Manage episode 327974061 series 2785873
Nigerian writer and activist Amos Oluwatoye joins Stephanie and Michael on Nonviolence Radio this week to talk about his path to nonviolent activism. He traces his path through radical Marxism and student activism to religious activism to a kind of synthesis and expansion of them all. At university, acting as a leader of his community, Amos was pushed to make difficult choices, choices in which legitimate anger had to be channeled patiently and constructively – nonviolently. He explains how he has learned to have faith in the power of nonviolence, how he has worked for it consistently, even in the face of violent oppression by police and government.
We also hear Amos reflect on the history and tradition of nonviolence within his ethnic group, the Yoruba. He talks about the Yoruba practice of respecting elders and describes one beautiful method of conflict resolution:
"If there is a conflict in a community, to set time, the first set of people should go and meet the traditional rulers. We still have elders that resolve conflicts. They have various strategies and tactics. We start with storytelling. If there is a conflict between one family and another, concerning who possesses a particular land, an elder can start with a story of how the forefathers of the conflicting partners – how they were friends in the olden days, what they did together."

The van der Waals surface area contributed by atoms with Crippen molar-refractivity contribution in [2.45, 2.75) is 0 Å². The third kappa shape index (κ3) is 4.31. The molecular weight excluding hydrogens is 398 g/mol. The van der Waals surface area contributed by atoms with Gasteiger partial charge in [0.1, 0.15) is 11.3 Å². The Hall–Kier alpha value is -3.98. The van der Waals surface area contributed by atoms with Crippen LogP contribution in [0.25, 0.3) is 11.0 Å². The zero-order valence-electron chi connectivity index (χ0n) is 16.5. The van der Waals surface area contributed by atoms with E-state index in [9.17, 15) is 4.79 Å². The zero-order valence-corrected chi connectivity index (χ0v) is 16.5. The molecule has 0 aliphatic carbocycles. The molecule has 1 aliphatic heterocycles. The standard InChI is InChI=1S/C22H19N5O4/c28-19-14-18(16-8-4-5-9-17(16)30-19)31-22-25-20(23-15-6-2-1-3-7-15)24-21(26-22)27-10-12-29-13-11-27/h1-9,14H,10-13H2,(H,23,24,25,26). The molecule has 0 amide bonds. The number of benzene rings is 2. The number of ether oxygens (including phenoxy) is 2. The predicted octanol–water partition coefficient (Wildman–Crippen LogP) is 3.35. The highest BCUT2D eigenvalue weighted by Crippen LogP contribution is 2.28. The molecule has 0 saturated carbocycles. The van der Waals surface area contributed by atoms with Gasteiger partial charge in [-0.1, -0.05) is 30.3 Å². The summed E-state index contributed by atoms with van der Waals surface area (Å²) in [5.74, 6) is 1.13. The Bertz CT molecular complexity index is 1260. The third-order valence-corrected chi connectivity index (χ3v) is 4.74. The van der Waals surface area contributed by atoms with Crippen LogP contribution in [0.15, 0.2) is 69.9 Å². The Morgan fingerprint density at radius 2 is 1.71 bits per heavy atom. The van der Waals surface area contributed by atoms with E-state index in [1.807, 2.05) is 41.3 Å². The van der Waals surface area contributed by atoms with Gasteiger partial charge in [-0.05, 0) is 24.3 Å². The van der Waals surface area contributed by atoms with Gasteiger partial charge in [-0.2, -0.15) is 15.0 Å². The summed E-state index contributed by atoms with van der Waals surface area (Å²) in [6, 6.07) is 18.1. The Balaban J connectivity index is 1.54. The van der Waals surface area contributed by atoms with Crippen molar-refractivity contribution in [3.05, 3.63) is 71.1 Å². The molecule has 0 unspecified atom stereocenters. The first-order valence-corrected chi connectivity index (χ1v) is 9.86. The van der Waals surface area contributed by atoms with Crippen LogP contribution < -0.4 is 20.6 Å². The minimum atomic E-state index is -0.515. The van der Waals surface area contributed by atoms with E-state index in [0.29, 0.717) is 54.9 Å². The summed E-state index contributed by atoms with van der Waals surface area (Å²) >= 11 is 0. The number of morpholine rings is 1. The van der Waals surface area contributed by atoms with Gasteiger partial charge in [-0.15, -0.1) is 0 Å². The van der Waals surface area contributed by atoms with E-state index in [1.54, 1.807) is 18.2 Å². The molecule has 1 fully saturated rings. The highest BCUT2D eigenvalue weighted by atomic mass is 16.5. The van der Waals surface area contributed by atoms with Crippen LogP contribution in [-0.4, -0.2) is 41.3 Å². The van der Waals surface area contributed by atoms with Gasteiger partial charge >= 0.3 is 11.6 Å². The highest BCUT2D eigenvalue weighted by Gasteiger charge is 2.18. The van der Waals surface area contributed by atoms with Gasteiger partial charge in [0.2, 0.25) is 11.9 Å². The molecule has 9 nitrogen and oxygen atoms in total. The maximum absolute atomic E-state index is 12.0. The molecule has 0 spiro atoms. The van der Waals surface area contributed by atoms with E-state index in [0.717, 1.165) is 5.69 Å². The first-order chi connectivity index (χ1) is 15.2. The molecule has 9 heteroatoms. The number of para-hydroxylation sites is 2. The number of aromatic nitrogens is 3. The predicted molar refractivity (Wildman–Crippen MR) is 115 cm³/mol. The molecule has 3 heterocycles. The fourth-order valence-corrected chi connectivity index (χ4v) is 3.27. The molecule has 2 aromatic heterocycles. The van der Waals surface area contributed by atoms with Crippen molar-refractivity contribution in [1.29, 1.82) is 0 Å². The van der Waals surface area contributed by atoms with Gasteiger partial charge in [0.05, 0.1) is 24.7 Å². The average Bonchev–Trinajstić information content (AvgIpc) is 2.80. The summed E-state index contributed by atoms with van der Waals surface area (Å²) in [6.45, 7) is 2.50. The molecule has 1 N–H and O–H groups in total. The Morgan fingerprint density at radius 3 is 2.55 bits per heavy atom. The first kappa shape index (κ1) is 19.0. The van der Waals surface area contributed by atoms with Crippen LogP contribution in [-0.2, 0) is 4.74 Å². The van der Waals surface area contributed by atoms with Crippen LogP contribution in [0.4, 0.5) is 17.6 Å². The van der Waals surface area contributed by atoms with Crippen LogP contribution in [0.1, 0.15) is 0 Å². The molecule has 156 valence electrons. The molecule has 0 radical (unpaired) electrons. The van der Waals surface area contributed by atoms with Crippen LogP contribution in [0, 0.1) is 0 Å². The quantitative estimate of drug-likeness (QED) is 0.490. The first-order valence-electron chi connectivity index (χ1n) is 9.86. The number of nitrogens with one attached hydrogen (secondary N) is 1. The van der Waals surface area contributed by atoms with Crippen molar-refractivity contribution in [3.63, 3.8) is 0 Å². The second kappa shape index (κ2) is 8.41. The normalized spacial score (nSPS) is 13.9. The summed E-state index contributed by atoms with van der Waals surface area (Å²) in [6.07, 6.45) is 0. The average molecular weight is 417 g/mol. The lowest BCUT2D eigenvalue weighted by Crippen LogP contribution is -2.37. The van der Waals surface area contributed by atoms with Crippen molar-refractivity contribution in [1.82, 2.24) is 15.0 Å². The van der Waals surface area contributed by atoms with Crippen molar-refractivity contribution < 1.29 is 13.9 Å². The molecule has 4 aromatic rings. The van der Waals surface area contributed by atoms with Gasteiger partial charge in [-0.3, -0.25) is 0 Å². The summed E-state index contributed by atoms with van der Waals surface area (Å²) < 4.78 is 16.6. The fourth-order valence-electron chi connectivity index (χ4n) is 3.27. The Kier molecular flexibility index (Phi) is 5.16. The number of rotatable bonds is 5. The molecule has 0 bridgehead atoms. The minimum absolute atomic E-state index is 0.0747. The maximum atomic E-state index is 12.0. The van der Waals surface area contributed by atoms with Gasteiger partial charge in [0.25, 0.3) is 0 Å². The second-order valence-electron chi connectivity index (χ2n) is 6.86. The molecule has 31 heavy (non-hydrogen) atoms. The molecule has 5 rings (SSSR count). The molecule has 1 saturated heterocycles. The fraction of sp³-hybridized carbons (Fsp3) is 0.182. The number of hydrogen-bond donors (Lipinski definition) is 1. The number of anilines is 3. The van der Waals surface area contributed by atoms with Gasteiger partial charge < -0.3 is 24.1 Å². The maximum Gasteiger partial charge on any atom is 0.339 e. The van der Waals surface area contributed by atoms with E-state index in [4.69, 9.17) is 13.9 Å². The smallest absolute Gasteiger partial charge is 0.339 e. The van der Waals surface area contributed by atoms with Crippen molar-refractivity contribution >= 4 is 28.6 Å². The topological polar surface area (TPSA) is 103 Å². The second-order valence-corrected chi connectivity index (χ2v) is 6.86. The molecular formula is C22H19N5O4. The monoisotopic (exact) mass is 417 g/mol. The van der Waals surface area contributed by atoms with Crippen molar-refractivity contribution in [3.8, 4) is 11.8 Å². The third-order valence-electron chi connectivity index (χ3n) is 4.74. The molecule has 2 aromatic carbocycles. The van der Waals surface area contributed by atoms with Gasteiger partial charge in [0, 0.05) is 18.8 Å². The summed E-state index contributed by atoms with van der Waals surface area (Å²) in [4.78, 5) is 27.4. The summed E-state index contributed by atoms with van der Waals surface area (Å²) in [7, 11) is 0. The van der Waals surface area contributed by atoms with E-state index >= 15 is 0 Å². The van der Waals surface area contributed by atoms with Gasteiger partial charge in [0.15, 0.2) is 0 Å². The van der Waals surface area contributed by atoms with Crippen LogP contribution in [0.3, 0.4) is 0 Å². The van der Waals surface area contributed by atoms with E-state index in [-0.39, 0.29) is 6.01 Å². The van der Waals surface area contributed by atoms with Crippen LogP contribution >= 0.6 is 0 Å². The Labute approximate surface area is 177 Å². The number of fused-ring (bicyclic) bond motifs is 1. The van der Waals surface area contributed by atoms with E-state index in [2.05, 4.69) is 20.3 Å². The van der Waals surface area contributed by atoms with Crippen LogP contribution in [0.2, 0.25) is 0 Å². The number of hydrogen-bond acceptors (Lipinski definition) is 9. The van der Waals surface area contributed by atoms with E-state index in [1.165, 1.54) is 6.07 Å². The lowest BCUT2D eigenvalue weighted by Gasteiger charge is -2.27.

Listening to our elders (and more broadly, listening to each other), learning through stories – these are simple yet powerful practices that Amos brings to life, revealing them to be accessible and effective nonviolent strategies for all of us.